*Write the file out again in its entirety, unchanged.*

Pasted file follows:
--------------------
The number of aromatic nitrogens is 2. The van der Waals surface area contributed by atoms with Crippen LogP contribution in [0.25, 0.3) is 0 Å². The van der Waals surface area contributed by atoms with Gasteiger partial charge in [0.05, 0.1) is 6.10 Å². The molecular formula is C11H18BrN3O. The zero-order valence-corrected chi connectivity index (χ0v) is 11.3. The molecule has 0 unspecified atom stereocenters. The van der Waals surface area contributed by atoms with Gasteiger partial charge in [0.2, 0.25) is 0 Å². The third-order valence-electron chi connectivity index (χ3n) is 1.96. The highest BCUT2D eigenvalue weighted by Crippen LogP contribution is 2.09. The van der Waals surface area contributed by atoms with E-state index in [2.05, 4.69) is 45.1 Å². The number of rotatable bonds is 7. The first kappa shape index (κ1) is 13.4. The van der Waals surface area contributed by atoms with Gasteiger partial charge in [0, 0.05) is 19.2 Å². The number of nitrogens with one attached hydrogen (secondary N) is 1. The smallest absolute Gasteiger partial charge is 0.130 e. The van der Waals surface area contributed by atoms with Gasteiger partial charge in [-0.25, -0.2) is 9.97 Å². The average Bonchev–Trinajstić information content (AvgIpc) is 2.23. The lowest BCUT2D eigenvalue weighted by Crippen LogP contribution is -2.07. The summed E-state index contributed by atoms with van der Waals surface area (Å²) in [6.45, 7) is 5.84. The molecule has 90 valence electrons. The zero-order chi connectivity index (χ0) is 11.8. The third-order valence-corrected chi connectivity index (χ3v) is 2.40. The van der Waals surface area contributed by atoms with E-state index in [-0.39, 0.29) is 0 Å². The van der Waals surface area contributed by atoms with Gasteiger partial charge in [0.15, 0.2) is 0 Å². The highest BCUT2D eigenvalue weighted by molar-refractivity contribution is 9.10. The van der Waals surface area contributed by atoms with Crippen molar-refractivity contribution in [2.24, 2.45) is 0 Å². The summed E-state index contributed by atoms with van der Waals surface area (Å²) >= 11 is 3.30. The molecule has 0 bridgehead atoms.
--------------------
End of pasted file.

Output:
The number of aromatic nitrogens is 2. The van der Waals surface area contributed by atoms with Crippen LogP contribution in [0.25, 0.3) is 0 Å². The van der Waals surface area contributed by atoms with Gasteiger partial charge in [0.05, 0.1) is 6.10 Å². The molecular formula is C11H18BrN3O. The zero-order valence-corrected chi connectivity index (χ0v) is 11.3. The molecule has 0 unspecified atom stereocenters. The van der Waals surface area contributed by atoms with Gasteiger partial charge in [0.2, 0.25) is 0 Å². The third-order valence-electron chi connectivity index (χ3n) is 1.96. The highest BCUT2D eigenvalue weighted by Crippen LogP contribution is 2.09. The van der Waals surface area contributed by atoms with E-state index in [2.05, 4.69) is 45.1 Å². The number of rotatable bonds is 7. The first kappa shape index (κ1) is 13.4. The van der Waals surface area contributed by atoms with Gasteiger partial charge in [0, 0.05) is 19.2 Å². The number of nitrogens with one attached hydrogen (secondary N) is 1. The smallest absolute Gasteiger partial charge is 0.130 e. The van der Waals surface area contributed by atoms with Gasteiger partial charge in [-0.25, -0.2) is 9.97 Å². The average Bonchev–Trinajstić information content (AvgIpc) is 2.23. The lowest BCUT2D eigenvalue weighted by Crippen LogP contribution is -2.07. The summed E-state index contributed by atoms with van der Waals surface area (Å²) in [6.45, 7) is 5.84. The molecule has 90 valence electrons. The zero-order chi connectivity index (χ0) is 11.8. The third-order valence-corrected chi connectivity index (χ3v) is 2.40. The van der Waals surface area contributed by atoms with E-state index in [-0.39, 0.29) is 0 Å². The van der Waals surface area contributed by atoms with Gasteiger partial charge in [0.15, 0.2) is 0 Å². The highest BCUT2D eigenvalue weighted by molar-refractivity contribution is 9.10. The van der Waals surface area contributed by atoms with Crippen molar-refractivity contribution in [2.24, 2.45) is 0 Å². The summed E-state index contributed by atoms with van der Waals surface area (Å²) >= 11 is 3.30. The molecule has 0 bridgehead atoms.